Glutathione S-transferases play a major role in the protection of tissues from the toxic effects of exnobiotics and the products of lipid peroxidation. In the present studies we demonstrate that human lung has two forms of glutathione (GSH) S-transferase having isoelectric pH of 4.9 and 9.2. These anionic and cationic forms represent about 98% and 2% of the total GSH S-transferase activity towards 1-chloro-2,4-dinitrobenzene (CDNB). Although the cationic form accounts for only about 2% of the total GSH S-transferase activity of human lung, it comprises 28% of the total GSH S-transferase protein of lung. Both these enzymes express highest activity with CDNB and have similar Km values with this substrate, but the anionic enzyme is more active towards a wider range of substrates. Only the cationic enzyme expresses glutathione peroxidase II activity. Anionic and cationic human lung GSH S-transferases are homodimers of about Mr 22,000 and 24,000 subunits, respectively. Antiserum raised against the anionic GSH S-transferase does not cross react with the cationic form, but does cross react with anionic GSH S-transferases of human placenta, liver, and erythrocytes. A close structural interrelationship between the lung anionic form and placental GSH S-transferases is indicated by similar immunological characteristics and the presence of the same N-terminals for both enzymes.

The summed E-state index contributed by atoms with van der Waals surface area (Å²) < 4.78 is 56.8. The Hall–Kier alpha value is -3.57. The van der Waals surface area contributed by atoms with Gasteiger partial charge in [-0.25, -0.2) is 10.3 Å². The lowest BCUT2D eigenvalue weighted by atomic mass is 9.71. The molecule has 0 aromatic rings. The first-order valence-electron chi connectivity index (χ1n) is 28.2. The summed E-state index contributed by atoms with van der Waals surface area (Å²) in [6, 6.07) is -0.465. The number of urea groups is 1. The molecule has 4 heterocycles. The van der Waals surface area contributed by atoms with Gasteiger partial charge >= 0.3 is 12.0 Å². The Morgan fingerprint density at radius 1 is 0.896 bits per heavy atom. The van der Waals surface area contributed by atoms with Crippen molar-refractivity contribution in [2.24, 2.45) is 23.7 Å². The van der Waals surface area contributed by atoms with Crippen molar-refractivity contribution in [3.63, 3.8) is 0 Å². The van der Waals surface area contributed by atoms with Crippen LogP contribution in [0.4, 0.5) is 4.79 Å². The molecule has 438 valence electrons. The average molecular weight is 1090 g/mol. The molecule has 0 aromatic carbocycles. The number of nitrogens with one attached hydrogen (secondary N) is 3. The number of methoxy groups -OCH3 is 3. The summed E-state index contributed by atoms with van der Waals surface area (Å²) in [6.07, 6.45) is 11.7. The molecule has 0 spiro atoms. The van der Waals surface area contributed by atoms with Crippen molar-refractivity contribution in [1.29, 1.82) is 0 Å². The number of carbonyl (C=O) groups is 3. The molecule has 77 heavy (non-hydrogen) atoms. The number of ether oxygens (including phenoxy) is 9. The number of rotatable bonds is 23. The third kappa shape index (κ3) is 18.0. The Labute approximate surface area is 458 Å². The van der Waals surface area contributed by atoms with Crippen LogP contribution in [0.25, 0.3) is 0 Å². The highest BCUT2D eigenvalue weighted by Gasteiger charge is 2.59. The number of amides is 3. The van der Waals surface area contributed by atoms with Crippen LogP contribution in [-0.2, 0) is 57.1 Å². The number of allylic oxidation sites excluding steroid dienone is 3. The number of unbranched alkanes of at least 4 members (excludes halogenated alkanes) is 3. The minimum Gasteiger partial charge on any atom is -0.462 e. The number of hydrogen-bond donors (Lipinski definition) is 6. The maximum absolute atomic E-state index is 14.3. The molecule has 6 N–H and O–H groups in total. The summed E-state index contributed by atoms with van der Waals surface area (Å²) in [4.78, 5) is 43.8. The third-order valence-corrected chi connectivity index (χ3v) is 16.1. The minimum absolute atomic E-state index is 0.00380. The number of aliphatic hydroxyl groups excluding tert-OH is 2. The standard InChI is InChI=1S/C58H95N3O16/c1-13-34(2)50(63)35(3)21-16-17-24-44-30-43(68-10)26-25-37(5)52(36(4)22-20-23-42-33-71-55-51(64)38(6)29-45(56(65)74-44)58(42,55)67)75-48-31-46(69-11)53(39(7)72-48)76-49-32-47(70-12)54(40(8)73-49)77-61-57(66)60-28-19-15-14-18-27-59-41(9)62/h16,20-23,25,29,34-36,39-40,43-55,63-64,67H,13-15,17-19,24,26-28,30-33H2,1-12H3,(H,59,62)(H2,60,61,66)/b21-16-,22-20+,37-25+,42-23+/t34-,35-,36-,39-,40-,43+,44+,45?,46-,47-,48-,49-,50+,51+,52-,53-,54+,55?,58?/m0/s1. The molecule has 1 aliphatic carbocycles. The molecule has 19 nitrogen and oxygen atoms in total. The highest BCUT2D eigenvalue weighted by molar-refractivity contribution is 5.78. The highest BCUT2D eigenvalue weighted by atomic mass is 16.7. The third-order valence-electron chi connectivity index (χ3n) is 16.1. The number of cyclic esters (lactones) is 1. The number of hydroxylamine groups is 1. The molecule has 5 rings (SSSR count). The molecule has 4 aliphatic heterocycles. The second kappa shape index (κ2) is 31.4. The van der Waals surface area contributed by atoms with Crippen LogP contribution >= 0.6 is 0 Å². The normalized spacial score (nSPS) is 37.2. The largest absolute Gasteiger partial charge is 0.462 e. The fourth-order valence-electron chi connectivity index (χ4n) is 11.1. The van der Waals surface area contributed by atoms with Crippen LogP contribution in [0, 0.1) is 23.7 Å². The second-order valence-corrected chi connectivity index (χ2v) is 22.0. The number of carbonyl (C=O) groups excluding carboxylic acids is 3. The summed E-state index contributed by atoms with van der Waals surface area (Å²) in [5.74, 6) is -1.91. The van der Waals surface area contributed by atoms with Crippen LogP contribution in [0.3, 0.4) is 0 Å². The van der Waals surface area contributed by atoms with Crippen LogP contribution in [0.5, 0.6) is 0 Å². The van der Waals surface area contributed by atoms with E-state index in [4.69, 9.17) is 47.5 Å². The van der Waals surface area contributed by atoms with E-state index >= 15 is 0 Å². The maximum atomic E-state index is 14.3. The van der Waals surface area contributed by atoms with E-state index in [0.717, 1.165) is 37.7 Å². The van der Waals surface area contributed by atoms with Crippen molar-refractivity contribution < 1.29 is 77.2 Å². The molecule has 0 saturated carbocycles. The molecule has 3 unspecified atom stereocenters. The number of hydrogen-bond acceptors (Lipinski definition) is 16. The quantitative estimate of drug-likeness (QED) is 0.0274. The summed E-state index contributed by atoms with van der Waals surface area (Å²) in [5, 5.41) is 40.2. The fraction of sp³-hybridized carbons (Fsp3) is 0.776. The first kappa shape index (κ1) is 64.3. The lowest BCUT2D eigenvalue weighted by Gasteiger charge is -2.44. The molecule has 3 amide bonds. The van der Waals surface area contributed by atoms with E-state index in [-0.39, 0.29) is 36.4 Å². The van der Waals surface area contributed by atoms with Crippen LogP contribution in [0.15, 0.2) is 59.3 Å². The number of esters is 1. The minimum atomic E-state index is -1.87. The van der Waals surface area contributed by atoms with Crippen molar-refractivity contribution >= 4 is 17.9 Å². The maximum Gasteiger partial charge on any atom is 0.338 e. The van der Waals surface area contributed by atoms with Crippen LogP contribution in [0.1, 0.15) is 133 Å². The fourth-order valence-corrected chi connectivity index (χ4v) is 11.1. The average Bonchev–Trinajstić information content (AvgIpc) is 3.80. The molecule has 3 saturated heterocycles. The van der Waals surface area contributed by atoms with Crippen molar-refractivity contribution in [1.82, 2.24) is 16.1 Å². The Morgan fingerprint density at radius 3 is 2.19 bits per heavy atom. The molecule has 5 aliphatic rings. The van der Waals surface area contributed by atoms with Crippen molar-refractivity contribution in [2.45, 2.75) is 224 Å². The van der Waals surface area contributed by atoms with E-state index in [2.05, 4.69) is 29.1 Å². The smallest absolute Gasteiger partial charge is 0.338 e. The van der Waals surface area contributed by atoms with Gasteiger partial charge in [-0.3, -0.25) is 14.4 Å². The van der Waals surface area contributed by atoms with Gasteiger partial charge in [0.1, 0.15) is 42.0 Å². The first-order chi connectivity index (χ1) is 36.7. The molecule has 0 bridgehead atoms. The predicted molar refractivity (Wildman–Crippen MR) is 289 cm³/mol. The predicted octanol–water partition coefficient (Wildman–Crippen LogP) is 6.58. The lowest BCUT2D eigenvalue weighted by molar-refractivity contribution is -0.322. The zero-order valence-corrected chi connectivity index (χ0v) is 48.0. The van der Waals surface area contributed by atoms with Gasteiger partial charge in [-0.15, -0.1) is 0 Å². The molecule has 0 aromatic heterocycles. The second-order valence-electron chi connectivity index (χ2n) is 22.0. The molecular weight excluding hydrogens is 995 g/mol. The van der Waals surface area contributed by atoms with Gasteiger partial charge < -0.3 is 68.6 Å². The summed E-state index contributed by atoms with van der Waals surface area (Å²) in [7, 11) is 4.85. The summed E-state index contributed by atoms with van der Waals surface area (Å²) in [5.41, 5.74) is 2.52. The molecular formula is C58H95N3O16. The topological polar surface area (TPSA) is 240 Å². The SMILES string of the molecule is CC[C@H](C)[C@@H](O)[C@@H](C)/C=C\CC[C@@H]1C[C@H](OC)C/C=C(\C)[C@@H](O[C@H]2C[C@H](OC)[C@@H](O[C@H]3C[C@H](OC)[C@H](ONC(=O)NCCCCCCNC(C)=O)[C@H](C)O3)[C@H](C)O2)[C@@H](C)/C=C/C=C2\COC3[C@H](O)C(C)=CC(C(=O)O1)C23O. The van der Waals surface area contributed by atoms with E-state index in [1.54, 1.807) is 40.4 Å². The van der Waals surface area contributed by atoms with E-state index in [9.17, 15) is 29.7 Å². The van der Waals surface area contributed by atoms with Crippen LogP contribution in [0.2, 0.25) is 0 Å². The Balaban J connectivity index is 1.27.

Glutathione S-transferases Lung Glutathione peroxidase II
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